Slander by a client – and what you can do!
Slander is the action or crime of making a false spoken statement damaging to a person’s reputation.
Strictly speaking, unless a statement is spoken, then such false statements – say a social media post, or a tweet or a website review — are defamation.
Defamation is the communication of a false statement that harms the reputation of an individual, business, or product.
Both slander and libel, as forms of defamation go beyond a negative review – especially a factual negative review. This is about damaging one’s reputation.
It must be a false statement.
This is very important, because a negative opinion is not necessarily a false statement.
For a statement to constitute slander it must:
a) be demonstrably false
b) it must be spoken
c) it must be damaging to your reputation.
For a statement to be considered Defamation, it must:
a) demonstrably false
b) it must be communicated (or publicized)
c) it must harm the reputation of an individual, a business, or a product.
It isn’t just saying something mean about your work, or you.
Should you be subject to slander – that is spoken statements that are damaging to your reputation — then it is firstly important to consider if you have the ability to present evidence of such statements.
If someone has chosen to make a recording of those statements – whether by video, or in a voicemail – this may make that question moot, but where they have not, your course of action may be partly dictated by the evidence you could produce should you ultimately decide to litigate.
As hard as it might be, it would also be important to gather evidence that demonstrates the damage to your reputation. This could be gathered through other reviews or written comments from parties who make reference to the slanderous statements.
In a situation where you are looking to take some action and put the person you believe to be (or have been) making slanderous statements, then the first step is to write and deliver a cease and desist letter. An example of a cease and desist letter can be found here.
This is assuming that you have not considered the benefit of seeking to find a customer-service oriented solution. It is worth repeating that a negative review does not, in and of itself, rise to the level of slander. Handling negative reviews and even trying to turn them into a positive for your business can be worth your time.
It is important to note that for an attorney to be willing to take on a case where slander is at issue – beyond a cease and desist letter – they will need to see the possibility of seeking damages, unless you are willing and able to foot the bill regardless of the outcome. If you do decide to pursue a legal remedy beyond a cease and desist letter, there are a couple of options.
Firstly, an attorney can file a request for an injunction (a court order making the person stop what they are doing).
Alternatively, an attorney could seek compensation via a defamation claim or a claim for “tortuous interference with the business” or similar.
The latter can be difficult unless you have evidence as mentioned at the beginning of this article. The latter is also an escalation that can lead to a lengthy period of litigation. Because slander is a matter of personal (and business) reputation, be aware that your business and possibly your life will be closely examined in the depositions and hearings that form part of a defamation or “tortuous interference” claim.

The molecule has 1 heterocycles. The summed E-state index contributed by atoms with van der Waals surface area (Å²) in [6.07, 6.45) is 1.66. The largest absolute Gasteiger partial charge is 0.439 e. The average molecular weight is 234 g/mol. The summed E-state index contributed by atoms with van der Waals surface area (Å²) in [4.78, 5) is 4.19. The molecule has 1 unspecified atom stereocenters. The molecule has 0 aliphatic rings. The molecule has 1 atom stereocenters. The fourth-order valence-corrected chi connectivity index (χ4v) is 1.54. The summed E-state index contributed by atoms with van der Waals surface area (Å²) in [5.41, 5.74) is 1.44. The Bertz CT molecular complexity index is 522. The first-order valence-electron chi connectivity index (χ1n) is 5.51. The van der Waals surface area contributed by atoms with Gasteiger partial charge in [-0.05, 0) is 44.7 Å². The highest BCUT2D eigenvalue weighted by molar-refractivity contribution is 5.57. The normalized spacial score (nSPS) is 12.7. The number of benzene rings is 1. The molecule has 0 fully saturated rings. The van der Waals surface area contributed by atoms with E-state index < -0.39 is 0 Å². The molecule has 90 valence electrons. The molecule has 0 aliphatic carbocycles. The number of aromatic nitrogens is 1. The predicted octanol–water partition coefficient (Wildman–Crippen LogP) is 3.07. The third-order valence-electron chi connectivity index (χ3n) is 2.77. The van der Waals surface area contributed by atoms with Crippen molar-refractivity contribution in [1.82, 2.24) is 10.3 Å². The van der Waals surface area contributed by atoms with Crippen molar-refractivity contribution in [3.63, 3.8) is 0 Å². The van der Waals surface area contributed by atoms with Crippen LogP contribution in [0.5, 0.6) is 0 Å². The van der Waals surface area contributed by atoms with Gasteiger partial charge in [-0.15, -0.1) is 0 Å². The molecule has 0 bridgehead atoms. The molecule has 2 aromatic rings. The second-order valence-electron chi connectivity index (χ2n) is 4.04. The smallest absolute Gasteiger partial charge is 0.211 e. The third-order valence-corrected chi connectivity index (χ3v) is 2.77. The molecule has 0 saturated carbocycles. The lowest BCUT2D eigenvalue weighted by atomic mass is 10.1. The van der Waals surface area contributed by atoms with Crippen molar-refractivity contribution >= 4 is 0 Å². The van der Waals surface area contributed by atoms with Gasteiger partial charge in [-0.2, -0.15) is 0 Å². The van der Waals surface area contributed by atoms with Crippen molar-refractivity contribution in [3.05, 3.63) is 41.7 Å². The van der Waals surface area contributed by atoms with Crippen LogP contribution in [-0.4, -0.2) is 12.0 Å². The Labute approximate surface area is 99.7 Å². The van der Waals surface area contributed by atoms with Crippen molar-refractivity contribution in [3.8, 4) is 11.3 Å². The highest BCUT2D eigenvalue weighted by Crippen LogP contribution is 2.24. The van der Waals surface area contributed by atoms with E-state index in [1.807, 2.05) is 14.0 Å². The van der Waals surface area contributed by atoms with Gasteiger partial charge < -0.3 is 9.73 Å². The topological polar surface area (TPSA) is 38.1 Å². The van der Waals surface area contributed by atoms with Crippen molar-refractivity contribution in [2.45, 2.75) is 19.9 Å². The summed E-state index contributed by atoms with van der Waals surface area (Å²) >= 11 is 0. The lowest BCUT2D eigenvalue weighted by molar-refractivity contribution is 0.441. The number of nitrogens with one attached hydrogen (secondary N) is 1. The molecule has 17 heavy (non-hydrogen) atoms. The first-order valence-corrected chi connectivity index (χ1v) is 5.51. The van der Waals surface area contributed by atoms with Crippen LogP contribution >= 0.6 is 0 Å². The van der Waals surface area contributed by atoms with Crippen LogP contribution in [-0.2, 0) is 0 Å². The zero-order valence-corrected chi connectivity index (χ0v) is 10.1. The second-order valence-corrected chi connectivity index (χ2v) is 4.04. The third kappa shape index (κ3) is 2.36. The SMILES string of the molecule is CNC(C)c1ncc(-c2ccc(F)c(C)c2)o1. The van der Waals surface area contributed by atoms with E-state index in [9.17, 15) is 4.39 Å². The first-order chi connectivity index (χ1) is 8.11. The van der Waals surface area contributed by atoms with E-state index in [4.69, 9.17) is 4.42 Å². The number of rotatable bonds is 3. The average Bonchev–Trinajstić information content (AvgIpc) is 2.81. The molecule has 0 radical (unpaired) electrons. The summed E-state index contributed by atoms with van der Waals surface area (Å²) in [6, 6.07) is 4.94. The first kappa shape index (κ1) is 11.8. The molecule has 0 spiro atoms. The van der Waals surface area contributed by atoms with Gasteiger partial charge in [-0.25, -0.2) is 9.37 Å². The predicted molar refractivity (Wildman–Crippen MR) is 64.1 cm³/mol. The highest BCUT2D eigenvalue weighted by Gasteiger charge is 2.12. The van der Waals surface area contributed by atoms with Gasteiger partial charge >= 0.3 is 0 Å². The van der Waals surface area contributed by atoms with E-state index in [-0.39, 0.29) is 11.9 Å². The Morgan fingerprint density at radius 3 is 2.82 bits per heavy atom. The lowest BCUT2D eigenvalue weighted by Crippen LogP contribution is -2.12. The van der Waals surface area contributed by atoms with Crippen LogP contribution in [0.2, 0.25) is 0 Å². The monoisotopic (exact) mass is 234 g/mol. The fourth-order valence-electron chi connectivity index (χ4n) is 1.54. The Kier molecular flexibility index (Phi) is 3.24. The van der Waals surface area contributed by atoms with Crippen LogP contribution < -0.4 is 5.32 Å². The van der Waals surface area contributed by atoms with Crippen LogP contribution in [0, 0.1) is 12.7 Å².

It should also be noted, that if the client who is making statements that constitute slander has a business of their own, they may also be contravening trade practices legislation. This may be a end run around instead of the “tortuous interference” or defamation claim approach. This is a state based matter and is a question to ask your attorney.
Be aware that pursuing legal action in a matter relating to slander can be costly. If you do retain an attorney for either course of action, you will need to be prepared to pay for their services. An attorney representing a client for an injunction will need to be paid either hourly or through a fixed fee, as an injunction does not and cannot result in collecting any damages.
For a defamation claim or a “tortious interference” claim, you would likely be required to either pay a retainer or hourly rate (if the attorney is unsure about the likelihood of recovering damages), or the attorney may agree to a contingency fee. Such a contingency fee would be paid out of any damages awarded – and requires an attorney to take some of the risk in the matter.
If your state makes provision for it, a defendant (or respondent) may be ordered to pay attorney fees: this is occasionally awarded in the finding of a tortuous interference or unfair trade practices.
Another alternative might be to pursue an action in small claims court, but not all states allow for this or even if they do the limits on what damages you can seek do not make it worth while. In some states, it may be a great alternative. In 2012, California increased the limit of claims in small claims court to $10,000. You should note that an Attorney cannot represent you or the respondent (the person who you allege is slandering or defaming you).
So how do you prevent slander?
This is a difficult question. In short, you can’t, mainly because slander by definition has a malicious intent. Doing business well, and developing a positive reputation is about the best protection you can have, so too having an attorney you can ask advice of. What you can’t do is legally require clients not to leave negative reviews.
The recently enacted Consumer Review Fairness Act means that you cannot legally require your clients to agree to non-disparagement clauses. so, what do you do when you have a client that reviews you negatively in a way that is slanderous or defamatory? The first amendment does not protect individuals from liability should their speech contain slander, defamation, or libel.